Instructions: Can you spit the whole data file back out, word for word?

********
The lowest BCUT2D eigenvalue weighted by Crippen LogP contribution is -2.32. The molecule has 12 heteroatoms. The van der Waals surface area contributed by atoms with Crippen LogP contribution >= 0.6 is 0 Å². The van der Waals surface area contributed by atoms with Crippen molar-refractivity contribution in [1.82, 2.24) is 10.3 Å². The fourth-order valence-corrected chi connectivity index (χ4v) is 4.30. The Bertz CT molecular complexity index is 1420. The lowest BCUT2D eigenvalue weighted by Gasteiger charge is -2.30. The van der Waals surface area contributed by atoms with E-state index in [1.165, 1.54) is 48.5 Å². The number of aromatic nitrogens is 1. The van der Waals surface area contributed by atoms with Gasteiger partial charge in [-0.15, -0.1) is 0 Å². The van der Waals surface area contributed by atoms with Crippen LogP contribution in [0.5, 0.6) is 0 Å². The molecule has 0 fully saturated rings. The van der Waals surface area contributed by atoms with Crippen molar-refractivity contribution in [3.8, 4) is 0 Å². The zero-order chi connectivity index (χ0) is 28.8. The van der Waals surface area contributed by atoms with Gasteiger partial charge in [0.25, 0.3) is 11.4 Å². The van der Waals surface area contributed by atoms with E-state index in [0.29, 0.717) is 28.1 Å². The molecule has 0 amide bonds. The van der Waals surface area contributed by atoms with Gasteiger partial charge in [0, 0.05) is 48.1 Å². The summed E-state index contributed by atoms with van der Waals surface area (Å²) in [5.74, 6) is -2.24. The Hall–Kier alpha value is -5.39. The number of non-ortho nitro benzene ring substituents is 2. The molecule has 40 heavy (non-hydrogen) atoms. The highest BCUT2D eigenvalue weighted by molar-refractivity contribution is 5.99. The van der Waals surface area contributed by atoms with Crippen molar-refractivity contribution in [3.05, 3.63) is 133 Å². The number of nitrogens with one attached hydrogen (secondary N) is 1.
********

The lowest BCUT2D eigenvalue weighted by Crippen LogP contribution is -2.32. The molecule has 12 heteroatoms. The van der Waals surface area contributed by atoms with Crippen LogP contribution >= 0.6 is 0 Å². The van der Waals surface area contributed by atoms with Crippen molar-refractivity contribution in [1.82, 2.24) is 10.3 Å². The fourth-order valence-corrected chi connectivity index (χ4v) is 4.30. The Bertz CT molecular complexity index is 1420. The lowest BCUT2D eigenvalue weighted by Gasteiger charge is -2.30. The van der Waals surface area contributed by atoms with E-state index in [1.165, 1.54) is 48.5 Å². The number of aromatic nitrogens is 1. The van der Waals surface area contributed by atoms with Gasteiger partial charge in [-0.15, -0.1) is 0 Å². The van der Waals surface area contributed by atoms with Crippen LogP contribution in [0.5, 0.6) is 0 Å². The molecule has 0 fully saturated rings. The van der Waals surface area contributed by atoms with Crippen molar-refractivity contribution in [3.8, 4) is 0 Å². The zero-order chi connectivity index (χ0) is 28.8. The van der Waals surface area contributed by atoms with Gasteiger partial charge in [0.25, 0.3) is 11.4 Å². The van der Waals surface area contributed by atoms with E-state index in [0.29, 0.717) is 28.1 Å². The molecule has 0 amide bonds. The van der Waals surface area contributed by atoms with Gasteiger partial charge in [0, 0.05) is 48.1 Å². The summed E-state index contributed by atoms with van der Waals surface area (Å²) in [5.74, 6) is -2.24. The Hall–Kier alpha value is -5.39. The number of non-ortho nitro benzene ring substituents is 2. The molecule has 40 heavy (non-hydrogen) atoms. The highest BCUT2D eigenvalue weighted by molar-refractivity contribution is 5.99. The van der Waals surface area contributed by atoms with Crippen molar-refractivity contribution in [3.05, 3.63) is 133 Å². The number of nitrogens with one attached hydrogen (secondary N) is 1.